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United States Patent 3,613,734
Elmer October 19, 1971

HYDRAULIC ACCUMULATOR WITH FLOATING PISTON

Abstract

A hydraulic accumulator cylinder encloses an elastically compressible and expansible gas cushion separated from the hydraulic fluid by a floating piston having sealing and guiding rings. The cylinder has one end wall formed with a substantially central hydraulic fluid inlet and outlet opening, the inner surface of this one end wall defining a bowl shape concavity. An additional ring on the piston constitutes a dirt stripper, and the face of the piston toward the one cylinder end wall is formed with a frustoconical protrusion which, when the maximum amount of fluid has been withdrawn from the cylinder, enters the opening. The piston is formed with an annular bearing surface around the protrusion and engageable with a stationary sealing ring on a countersurface in the concavity, the sealing ring acting as a seal only when the piston is pressed against the countersurface by the gas pressure. In this position of the piston, the piston and the one cylinder end wall define an annular chamber in which there remains a residual amount of fluid serving as a liquid barrier against the gas enclosed in the cylinder.


Inventors: Elmer; Adam (4 Dusseldorf, DT)
Appl. No.: 04/860,909
Filed: September 25, 1969


Foreign Application Priority Data

Oct 18, 1968 [DT] P 18 03 849.8

Current U.S. Class: 138/31
Current International Class: F15B 1/24 (20060101); F15B 1/00 (20060101); F16l 055/04 ()
Field of Search: 138/31

References Cited

U.S. Patent Documents
2715419 August 1955 Ford
2875789 March 1959 Wright
3043341 February 1962 Warlidge
3363512 January 1968 Otterlad
Primary Examiner: Ross; Herbert F.

Claims



What is claimed is:

1. In a hydraulic accumulator of the type in which an elastically compressible and expansible gas cushion is separated from the hydraulic fluid by a floating piston having sealing and guiding rings engaged with the cylinder, the cylinder having one end wall formed with a substantially central hydraulic fluid inlet and outlet opening, the face of the piston toward the one cylinder end wall being formed with a frustoconical substantially central protrusion which, when the maximum amount of hydraulic fluid has been withdrawn from the cylinder, enters the fluid inlet and outlet opening under the influence of the gas cushion, and the one cylinder end wall defining a bowl-shaped concavity in its inner surface, the improvement comprising an annular groove in said piston adjacent said face thereof; and a dirt-stripper ring seated in said groove; said piston face being formed with an annular diametrically planar bearing surface around said protrusion sealingly cooperable with a diametrically planar countersurface means in said bowl-shaped concavity of said one cylinder end wall.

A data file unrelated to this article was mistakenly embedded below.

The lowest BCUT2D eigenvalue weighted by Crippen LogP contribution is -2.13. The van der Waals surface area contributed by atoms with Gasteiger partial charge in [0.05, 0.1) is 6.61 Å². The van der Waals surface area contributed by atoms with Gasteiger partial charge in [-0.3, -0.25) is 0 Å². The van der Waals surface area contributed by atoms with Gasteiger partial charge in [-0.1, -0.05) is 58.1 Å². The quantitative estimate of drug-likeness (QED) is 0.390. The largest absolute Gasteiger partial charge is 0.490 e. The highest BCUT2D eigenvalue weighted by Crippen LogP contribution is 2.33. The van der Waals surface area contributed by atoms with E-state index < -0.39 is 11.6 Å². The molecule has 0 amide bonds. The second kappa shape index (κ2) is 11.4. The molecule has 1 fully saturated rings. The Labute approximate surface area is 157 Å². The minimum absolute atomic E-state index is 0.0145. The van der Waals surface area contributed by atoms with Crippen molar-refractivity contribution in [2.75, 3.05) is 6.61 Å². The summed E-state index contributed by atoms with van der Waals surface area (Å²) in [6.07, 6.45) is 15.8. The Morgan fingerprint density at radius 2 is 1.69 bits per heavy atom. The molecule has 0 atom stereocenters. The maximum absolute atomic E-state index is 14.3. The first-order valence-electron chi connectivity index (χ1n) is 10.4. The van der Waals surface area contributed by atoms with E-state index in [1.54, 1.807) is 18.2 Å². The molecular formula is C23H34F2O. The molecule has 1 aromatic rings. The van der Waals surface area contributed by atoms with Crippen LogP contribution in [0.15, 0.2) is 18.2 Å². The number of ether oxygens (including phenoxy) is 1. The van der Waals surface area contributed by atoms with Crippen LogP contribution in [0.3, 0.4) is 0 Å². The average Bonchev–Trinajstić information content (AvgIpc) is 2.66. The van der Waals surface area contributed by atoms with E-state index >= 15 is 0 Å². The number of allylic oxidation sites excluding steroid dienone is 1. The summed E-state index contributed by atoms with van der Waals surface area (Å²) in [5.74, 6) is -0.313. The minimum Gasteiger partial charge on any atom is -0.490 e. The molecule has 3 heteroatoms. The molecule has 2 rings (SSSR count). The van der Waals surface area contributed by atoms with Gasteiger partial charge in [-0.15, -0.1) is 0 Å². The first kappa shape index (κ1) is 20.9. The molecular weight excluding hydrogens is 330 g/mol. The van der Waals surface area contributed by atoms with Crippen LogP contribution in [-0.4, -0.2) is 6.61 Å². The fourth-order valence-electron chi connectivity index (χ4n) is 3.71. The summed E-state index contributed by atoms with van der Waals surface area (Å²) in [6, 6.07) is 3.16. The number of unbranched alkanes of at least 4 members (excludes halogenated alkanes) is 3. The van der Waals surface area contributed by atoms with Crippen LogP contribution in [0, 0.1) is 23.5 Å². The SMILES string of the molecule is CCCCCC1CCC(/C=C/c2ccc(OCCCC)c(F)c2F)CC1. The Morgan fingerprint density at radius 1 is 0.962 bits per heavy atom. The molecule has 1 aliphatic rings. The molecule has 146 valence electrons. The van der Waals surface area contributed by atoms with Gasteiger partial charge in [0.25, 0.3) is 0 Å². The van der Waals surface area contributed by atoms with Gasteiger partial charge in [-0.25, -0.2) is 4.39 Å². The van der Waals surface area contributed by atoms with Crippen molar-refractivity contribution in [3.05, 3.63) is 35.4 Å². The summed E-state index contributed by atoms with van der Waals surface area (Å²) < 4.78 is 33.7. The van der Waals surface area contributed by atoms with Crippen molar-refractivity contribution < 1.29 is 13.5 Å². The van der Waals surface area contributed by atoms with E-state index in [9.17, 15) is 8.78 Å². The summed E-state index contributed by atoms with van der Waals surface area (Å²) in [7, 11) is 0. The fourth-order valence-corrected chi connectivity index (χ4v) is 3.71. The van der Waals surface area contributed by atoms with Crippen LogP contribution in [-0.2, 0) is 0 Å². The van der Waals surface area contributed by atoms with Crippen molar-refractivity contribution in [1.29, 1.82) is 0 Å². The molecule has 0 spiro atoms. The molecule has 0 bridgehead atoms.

2. In a hydraulic accumulator cylinder, the improvement claimed in claim 1, in which said countersurface means further includes a stationary sealing ring set in said last-mentioned annular bearing surface and engageable by said first-mentioned annular bearing surface to act as a seal only when the annular bearing surface of said piston face is pressed against said second-mentioned annular bearing surface by the gas pressure.

3. In a hydraulic accumulator cylinder, the improvement claimed in claim 1, in which said piston face, when pressed against said sealing ring, defines, conjointly with said bowl-shaped concavity, an annular chamber containing a residual amount of hydraulic fluid serving as a liquid barrier against leakage of gas from said accumulator.

4. In a hydraulic accumulator cylinder of the type in which an elastically compressible and expansible gas cushion is separated from the hydraulic fluid by a floating piston having sealing and guiding rings engaged with the cylinder, the cylinder having one end wall formed with a substantially central hydraulic fluid inlet and outlet opening, the improvement comprising an additional ring on said piston and constituting a dirt stripper; said one cylinder end wall defining a bowl-shaped concavity in its inner surface; the face of said piston towards said one cylinder end wall being formed with a frustoconical substantially central protrusion which, when the maximum amount of hydraulic fluid has been withdrawn from said cylinder, enters said fluid inlet and outlet opening under the influence of the gas cushion; said piston face being formed with an annular bearing surface around said protrusion sealingly cooperable with countersurface means in said bowl-shaped concavity of said one cylinder end wall; said countersurface means including an annular bearing surface cooperable with said first-mentioned annular bearing surface; said countersurface means further including a stationary sealing ring set in said last-mentioned annular bearing surface and engageable by said first-mentioned annular bearing surface to act as a seal only when the annular bearing surface of said piston face is pressed against said second-mentioned annular bearing surface by the gas pressure; said piston face, when pressed against said sealing ring, defining, conjointly with said bowl-shaped concavity, an annular chamber containing a residual amount of hydraulic fluid serving as a liquid barrier against leakage of gas from said accumulator; and a check valve in said one cylinder end wall providing for flow of hydraulic fluid from said fluid inlet and outlet opening into said annular chamber while preventing flow of fluid from said annular chamber into said fluid inlet and outlet opening.